In previous work, using cord-blood leptin as a marker of total infant fat mass, we found that greater fatness at birth in Pakistani infants compared with white British infants was at least in part mediated by greater gestational glucose in Pakistani women [20]. In the analyses reported here, we found positive associations of maternal BMI with offspring height, weight, BMI and SSF and TSF thickness but we did not identify any robust associations between gestational glucose levels and offspring adiposity at age 4/5 years. The results of previous studies of the association of maternal gestational glycaemia with offspring size/adiposity seem to vary depending on the age at which offspring outcome is assessed. Mendelian randomisation analyses suggest a causal effect of greater maternal gestational glucose on birthweight and ponderal index [2] and matched-within-sibship analyses suggest a causal positive effect by the time offspring are aged 18 years [6]. However, two previous studies of largely white European offspring assessed in infancy found that the positive association of maternal gestational glucose with offspring birth adiposity disappeared within a few months after birth and remained null until at least 24 months of age whereas maternal BMI remained positively associated with offspring adiposity [31, 32]. Similarly, a study of Singapore mother–offspring pairs found that maternal fasting glucose was not associated with adiposity to age 36 months (whereas pre-pregnancy BMI was) [27]. By contrast, a study carried out in the USA found 1 h post (50 g) oral glucose challenge concentrations were positively associated with offspring BMI at age 36 months [33]. Two separate studies of mother and offspring pairs participating in the HAPO (Hyperglycemia and Adverse Pregnancy Outcome) study have reported inconsistent associations between hyperglycaemia and offspring adiposity: participants resident in China showed a positive association with offspring adiposity at age 7 years, especially in girls [21], whereas participants from Northern Ireland (UK) showed no association with offspring adiposity at ages 5–7 years. [8] Taken together, these studies suggest a tendency for the positive effect of maternal gestational hyperglycaemia on birthweight and ponderal index to attenuate in infancy and early childhood at least up to age 4/5 years. Our study, which is considerably larger than previous studies, provides support for this age-related change, though it is possible that the lack of positive associations of GDM and fasting and post-load glucose with offspring adiposity in our study is because those diagnosed with GDM were treated and this treatment attenuates any true positive associations. We do not have information on treatment in the BiB study and so to explore this we repeated analyses after removing any women diagnosed with (and hence treated for) GDM and found results for associations of maternal BMI, fasting and post-load glucose with offspring adiposity remained unchanged. While it is possible that some women who had fasting/post-load glucose values close to the thresholds used for GDM diagnosis were encouraged to modify their diet, they would not have been treated with metformin or insulin and the possible inclusion of such women is unlikely to have attenuated a true positive association to such an extent that point estimates are weakly negative.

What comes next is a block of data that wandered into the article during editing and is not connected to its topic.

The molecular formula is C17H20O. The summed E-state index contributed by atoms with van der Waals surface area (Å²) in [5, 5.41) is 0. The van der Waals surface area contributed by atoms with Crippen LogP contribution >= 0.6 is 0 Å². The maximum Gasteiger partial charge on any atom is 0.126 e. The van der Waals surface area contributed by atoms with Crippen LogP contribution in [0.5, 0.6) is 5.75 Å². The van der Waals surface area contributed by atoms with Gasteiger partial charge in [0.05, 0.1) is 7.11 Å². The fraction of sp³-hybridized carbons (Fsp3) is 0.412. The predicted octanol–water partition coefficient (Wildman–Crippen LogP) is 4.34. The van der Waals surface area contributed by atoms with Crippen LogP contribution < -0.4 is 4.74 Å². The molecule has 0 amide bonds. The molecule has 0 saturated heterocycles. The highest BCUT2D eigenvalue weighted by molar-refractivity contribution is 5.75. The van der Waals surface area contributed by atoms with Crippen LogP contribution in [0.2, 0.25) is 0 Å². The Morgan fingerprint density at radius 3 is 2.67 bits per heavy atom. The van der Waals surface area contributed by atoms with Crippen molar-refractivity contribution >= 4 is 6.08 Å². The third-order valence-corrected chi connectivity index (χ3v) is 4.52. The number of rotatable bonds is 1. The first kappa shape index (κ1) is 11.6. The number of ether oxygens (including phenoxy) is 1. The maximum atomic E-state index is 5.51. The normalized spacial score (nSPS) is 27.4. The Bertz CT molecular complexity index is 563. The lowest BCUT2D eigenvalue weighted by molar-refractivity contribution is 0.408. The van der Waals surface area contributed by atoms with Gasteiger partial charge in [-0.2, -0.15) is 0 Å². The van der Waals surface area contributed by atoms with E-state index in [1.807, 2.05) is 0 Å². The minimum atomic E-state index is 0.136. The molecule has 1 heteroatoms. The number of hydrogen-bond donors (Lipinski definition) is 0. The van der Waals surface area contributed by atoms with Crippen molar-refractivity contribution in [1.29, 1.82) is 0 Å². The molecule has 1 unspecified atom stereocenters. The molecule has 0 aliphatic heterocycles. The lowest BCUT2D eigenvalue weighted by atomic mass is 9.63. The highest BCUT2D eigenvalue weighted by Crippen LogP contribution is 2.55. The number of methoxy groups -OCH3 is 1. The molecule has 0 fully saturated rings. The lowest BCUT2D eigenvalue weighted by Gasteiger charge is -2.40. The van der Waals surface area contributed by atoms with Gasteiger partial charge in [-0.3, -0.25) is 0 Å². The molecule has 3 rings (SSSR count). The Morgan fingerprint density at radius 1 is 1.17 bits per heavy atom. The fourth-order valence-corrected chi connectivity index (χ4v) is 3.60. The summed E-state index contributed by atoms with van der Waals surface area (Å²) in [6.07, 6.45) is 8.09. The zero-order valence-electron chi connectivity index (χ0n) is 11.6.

While we and others have found positive associations of pre-pregnancy or early pregnancy maternal BMI with offspring subsequent adiposity, including in infancy and early childhood, Mendelian randomisation analyses, negative control studies (comparing maternal and paternal BMI associations with offspring adiposity) and within-sibship analyses, conducted in largely white European populations, suggest that associations of maternal early or pre-pregnancy BMI with subsequent offspring adiposity are unlikely to be due to causal intrauterine effects [6, 34, 35]. Thus, the associations observed here cannot be considered causal. Previous studies have suggested interactions between maternal BMI and gestational glucose measurements in their associations with offspring adiposity [27] and also possible differences between associations in girls and boys [21]. In our larger study, we found no evidence for such interactions.